[Milton-L] PL VI as Paen to Power

Feisal Mohamed feisalm at hotmail.com
Tue Jul 11 18:45:14 EDT 2006

You've just demonstrated Jim Rovira's point, Michael.

Comparing Book VI to current politics is a leap, and the interpreter's 
politics inevitably fill the gap.  To a certain kind of undergraduate 
audience, comparing the Son's triumph to Shock and Awe can suggest godly 
triumph over Saddam Hussein.

To be clear, I'm not saying that no poem should be tuaght with reference to 
current politics, just that reading Book VI in this way is likely to fuel 
sentiments that many of us would oppose.  A poem like Barbauld's _Eighteen 
Hundred and Eleven_,say, immediately invites reading in light of present-day 
concerns: there one sees explicitly the argument that foreign war causes 
suffering at home and abroad, and that economic downturn anticipates a that 
imperial power will flee westward (to the Americas in Barbauld's day, to 
East Asia in ours).


----- Original Message ----- 
From: "Michael Bryson" <michael.bryson at csun.edu>
To: <milton-l at lists.richmond.edu>
Sent: Tuesday, July 11, 2006 3:25 PM
Subject: [Milton-L] PL VI as Paen to Power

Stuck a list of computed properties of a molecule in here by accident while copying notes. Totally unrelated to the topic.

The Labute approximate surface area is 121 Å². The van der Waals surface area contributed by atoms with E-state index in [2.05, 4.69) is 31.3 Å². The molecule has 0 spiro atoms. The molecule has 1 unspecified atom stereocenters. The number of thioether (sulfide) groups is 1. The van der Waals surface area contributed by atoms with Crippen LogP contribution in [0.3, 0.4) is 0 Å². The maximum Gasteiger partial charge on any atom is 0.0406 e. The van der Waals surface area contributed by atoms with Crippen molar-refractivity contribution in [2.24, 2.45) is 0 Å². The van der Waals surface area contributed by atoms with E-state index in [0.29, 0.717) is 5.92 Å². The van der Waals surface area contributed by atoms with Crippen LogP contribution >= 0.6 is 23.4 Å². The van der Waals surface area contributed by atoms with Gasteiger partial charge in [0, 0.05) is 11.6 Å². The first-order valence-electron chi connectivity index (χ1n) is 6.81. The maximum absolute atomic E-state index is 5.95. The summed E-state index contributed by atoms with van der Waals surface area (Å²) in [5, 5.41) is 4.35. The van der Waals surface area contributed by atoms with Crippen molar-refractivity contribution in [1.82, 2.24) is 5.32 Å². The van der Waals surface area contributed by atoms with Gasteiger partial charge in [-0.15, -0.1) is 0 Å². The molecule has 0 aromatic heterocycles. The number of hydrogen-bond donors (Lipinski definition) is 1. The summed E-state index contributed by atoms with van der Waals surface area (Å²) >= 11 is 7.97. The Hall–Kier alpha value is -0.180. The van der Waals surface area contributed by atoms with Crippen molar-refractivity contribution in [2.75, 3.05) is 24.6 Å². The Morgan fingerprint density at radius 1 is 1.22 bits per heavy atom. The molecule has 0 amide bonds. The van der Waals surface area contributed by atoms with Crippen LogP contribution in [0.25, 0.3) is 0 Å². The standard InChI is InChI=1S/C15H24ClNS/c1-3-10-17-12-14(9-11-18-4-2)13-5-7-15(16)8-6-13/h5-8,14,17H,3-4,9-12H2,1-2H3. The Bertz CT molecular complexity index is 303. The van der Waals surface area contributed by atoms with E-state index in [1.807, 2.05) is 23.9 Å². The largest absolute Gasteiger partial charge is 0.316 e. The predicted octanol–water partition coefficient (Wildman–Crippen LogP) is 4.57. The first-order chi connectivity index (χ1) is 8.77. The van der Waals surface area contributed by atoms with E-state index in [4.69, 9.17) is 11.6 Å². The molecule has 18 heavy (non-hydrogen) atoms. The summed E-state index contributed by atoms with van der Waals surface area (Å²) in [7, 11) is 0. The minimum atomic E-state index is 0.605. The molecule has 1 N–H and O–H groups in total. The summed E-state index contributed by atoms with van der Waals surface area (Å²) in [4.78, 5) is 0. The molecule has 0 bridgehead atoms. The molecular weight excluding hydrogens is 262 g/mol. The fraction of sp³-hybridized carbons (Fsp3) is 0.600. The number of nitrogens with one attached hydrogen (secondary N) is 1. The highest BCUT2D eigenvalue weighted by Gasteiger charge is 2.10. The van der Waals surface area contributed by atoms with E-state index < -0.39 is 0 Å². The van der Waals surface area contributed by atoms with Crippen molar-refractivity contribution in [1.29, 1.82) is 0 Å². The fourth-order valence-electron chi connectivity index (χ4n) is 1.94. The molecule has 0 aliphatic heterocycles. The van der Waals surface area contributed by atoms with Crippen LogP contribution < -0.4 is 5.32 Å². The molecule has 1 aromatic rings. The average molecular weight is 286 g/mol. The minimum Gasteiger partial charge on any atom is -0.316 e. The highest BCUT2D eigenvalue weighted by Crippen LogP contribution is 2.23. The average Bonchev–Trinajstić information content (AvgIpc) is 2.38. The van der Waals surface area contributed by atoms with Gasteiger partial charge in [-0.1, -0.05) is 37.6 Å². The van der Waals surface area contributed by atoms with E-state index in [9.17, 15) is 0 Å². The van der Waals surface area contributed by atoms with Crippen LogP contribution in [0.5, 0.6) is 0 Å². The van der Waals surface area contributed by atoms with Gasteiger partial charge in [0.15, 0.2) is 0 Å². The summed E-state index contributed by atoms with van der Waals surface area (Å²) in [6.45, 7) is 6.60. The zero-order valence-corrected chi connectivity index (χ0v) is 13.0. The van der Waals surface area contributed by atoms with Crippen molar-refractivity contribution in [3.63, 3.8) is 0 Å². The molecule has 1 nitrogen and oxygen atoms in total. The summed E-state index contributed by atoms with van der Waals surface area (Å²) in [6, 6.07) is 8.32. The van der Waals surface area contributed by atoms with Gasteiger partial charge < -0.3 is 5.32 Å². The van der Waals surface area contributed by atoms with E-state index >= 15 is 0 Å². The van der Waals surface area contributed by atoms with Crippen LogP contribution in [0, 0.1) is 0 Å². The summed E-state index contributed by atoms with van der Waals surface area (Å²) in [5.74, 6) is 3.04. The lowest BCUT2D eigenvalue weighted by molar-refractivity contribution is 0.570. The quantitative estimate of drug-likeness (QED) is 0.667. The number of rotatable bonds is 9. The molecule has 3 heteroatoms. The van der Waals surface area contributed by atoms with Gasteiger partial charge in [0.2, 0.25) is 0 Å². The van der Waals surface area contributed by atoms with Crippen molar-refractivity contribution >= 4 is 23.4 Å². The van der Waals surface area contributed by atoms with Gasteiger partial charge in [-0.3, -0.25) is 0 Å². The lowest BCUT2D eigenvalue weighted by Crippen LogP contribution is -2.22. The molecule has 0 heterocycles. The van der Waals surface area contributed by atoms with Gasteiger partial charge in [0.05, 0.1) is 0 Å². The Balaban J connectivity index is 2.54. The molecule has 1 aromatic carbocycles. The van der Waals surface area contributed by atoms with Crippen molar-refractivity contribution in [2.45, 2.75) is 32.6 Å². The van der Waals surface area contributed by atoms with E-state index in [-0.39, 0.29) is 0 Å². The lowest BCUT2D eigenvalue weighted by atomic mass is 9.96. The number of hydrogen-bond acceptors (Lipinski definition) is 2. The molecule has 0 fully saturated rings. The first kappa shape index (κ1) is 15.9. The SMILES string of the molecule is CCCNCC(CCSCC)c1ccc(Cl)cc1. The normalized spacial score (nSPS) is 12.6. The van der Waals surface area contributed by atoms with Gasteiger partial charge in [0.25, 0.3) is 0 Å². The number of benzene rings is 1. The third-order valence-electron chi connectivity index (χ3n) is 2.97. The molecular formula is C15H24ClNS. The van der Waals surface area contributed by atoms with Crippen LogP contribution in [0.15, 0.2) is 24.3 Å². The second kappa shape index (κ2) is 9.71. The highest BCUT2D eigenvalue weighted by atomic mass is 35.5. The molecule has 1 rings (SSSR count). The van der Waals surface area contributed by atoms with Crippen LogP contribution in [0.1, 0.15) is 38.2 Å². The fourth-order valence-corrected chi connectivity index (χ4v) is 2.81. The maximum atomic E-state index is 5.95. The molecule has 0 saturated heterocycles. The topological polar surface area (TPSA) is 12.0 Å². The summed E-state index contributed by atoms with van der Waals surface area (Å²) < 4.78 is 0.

> In response to Richard and Feisal particularly, I can't help but think of 
> the Son's military "victory" in book 6 as a version of "Shock and Awe" 
> (the active--and immediately destructive--arm of a "moronic foreign 
> policy"). A military operation that merely hardens the enemy's resolve to 
> continue hostilities ("he no less / At length from us may find, who 
> overcomes / By force hath overcome but half his foe." 1.647-49) seems all 
> too familiar these days. While I agree that the resolution of the war in 
> heaven is, as Richard puts it, "a paean to Power" (Might, not Right wins 
> the war in heaven, making Satan's calculations about the nature of the 
> place and those who run it rather more credible--at least to this 
> reader--than other Miltonists have often argued), I also agree with 
> Feisal's point that "pointlessness and absurdity" characterize the war 
> (though I would extend that to the *entire* war, not just the first two 
> days).

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